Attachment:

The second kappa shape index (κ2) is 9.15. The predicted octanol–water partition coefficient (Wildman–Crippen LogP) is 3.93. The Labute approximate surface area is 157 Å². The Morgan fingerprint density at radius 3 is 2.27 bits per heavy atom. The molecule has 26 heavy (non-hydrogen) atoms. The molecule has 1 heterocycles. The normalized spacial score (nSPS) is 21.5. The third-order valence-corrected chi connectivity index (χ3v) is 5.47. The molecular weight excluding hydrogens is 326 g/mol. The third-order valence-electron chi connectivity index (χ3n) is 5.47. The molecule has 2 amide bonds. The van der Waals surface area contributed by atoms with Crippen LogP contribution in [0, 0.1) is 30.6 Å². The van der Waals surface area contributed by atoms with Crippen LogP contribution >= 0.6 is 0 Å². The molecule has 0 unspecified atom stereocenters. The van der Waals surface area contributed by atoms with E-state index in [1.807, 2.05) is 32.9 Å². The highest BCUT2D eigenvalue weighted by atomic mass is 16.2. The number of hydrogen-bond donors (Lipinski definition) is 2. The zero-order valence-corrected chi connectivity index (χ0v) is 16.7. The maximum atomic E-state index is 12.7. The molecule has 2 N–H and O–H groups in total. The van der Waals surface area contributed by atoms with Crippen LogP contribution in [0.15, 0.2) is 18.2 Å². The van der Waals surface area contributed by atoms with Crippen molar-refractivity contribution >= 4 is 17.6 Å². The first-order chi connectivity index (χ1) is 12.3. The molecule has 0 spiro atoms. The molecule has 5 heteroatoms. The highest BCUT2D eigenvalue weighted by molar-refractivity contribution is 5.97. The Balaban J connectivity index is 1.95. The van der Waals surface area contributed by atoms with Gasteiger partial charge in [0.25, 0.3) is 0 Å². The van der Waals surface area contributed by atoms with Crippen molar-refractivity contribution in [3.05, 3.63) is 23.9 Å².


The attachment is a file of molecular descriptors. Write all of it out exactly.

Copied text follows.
The second kappa shape index (κ2) is 9.15. The predicted octanol–water partition coefficient (Wildman–Crippen LogP) is 3.93. The Labute approximate surface area is 157 Å². The Morgan fingerprint density at radius 3 is 2.27 bits per heavy atom. The molecule has 26 heavy (non-hydrogen) atoms. The molecule has 1 heterocycles. The normalized spacial score (nSPS) is 21.5. The third-order valence-corrected chi connectivity index (χ3v) is 5.47. The molecular weight excluding hydrogens is 326 g/mol. The third-order valence-electron chi connectivity index (χ3n) is 5.47. The molecule has 2 amide bonds. The van der Waals surface area contributed by atoms with Crippen LogP contribution in [0, 0.1) is 30.6 Å². The van der Waals surface area contributed by atoms with Crippen LogP contribution >= 0.6 is 0 Å². The molecule has 0 unspecified atom stereocenters. The van der Waals surface area contributed by atoms with E-state index in [1.807, 2.05) is 32.9 Å². The highest BCUT2D eigenvalue weighted by atomic mass is 16.2. The number of hydrogen-bond donors (Lipinski definition) is 2. The zero-order valence-corrected chi connectivity index (χ0v) is 16.7. The maximum atomic E-state index is 12.7. The molecule has 2 N–H and O–H groups in total. The van der Waals surface area contributed by atoms with Crippen LogP contribution in [0.15, 0.2) is 18.2 Å². The van der Waals surface area contributed by atoms with Crippen molar-refractivity contribution >= 4 is 17.6 Å². The first-order chi connectivity index (χ1) is 12.3. The molecule has 0 spiro atoms. The molecule has 5 heteroatoms. The highest BCUT2D eigenvalue weighted by molar-refractivity contribution is 5.97. The Balaban J connectivity index is 1.95. The van der Waals surface area contributed by atoms with Gasteiger partial charge in [0.25, 0.3) is 0 Å². The van der Waals surface area contributed by atoms with Crippen molar-refractivity contribution in [3.05, 3.63) is 23.9 Å².